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Pregnant GPs advised not to work in patient-facing roles beyond 28 weeks



GPs who are more than 28 weeks pregnant should avoid direct patient contact, according to new official guidance.

The national advice to NHS employers and healthcare workers – which was issued days before the Government put the UK into lockdown mode – says that pregnant women in their third trimester, after 28 weeks’ gestation, and those at any stage of pregnancy with an underlying health condition, such as heart or lung disease, should:

  • work from home where possible, avoid contact with anyone with symptoms of coronavirus, and significantly reduce unnecessary social contact.

The guidance says that ’employers should seek opportunities for these individuals to work flexibly in a different capacity, to avoid roles where they are working directly with patients’.

Pregnant women in their first or second trimester, that is under 28 weeks’ gestation, with no underlying health conditions, are advised that they:

  • can continue to work but avoid, where possible, caring for patients with suspected or confirmed coronavirus infection, through the use of personal protective equipment (PPE) and risk assessment.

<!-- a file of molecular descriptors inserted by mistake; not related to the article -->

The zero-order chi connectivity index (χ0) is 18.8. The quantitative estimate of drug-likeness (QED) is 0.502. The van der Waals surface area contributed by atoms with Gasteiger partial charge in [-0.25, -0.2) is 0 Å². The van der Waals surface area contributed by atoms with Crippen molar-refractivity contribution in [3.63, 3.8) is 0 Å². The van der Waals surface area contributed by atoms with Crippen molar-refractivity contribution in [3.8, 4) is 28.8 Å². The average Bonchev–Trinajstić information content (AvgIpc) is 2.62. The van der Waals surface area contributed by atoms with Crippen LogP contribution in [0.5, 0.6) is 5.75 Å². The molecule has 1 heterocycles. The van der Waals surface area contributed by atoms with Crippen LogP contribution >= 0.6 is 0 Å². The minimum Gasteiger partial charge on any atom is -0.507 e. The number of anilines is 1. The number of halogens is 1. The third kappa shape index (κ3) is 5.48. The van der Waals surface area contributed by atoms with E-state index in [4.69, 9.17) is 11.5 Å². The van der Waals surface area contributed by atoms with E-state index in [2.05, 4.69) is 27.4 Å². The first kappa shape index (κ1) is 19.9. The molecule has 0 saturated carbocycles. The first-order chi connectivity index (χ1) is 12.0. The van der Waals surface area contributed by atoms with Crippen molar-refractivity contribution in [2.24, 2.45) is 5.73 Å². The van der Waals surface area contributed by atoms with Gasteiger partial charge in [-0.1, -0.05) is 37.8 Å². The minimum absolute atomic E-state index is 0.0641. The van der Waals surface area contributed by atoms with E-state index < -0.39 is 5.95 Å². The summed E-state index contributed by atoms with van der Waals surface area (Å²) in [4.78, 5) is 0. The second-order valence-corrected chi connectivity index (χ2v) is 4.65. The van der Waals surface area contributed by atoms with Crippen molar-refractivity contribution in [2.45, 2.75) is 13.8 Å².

The guidance has been drafted by the Royal College of Obstetricians and Gynaecologists, the Royal College of Midwives, and the Royal College of Paediatrics and Child Health, with input from the Royal College of Anaesthetists and the Obstetric Anaesthetists’ Association and advice from the UK’s chief medical officers.

Dr Edward Morris, president of the Royal College of Obstetricians and Gynaecologists, said: ‘We are aware that the current uncertainty about the risks posed by coronavirus to pregnant women and their babies is causing substantial difficulties and confusion for women, their families and their employers.

‘Therefore, we very much welcome this further guidance for pregnant healthcare workers which we have developed with the UK Chief Medical Officers. This will enable women and their employers to more effectively plan their working patterns and continue to make a valuable contribution to the workplace until the start of their maternity leave.’

He added that as ‘the evidence base for this new virus is growing rapidly’ as and when ‘new information emerges’, the college will issue new advice.

‘As a precaution, we continue to urge pregnant women to follow government advice about social distancing, and to stay away from public places, and in particular avoid anyone who has symptoms suggestive of coronavirus,’ said Dr Morris.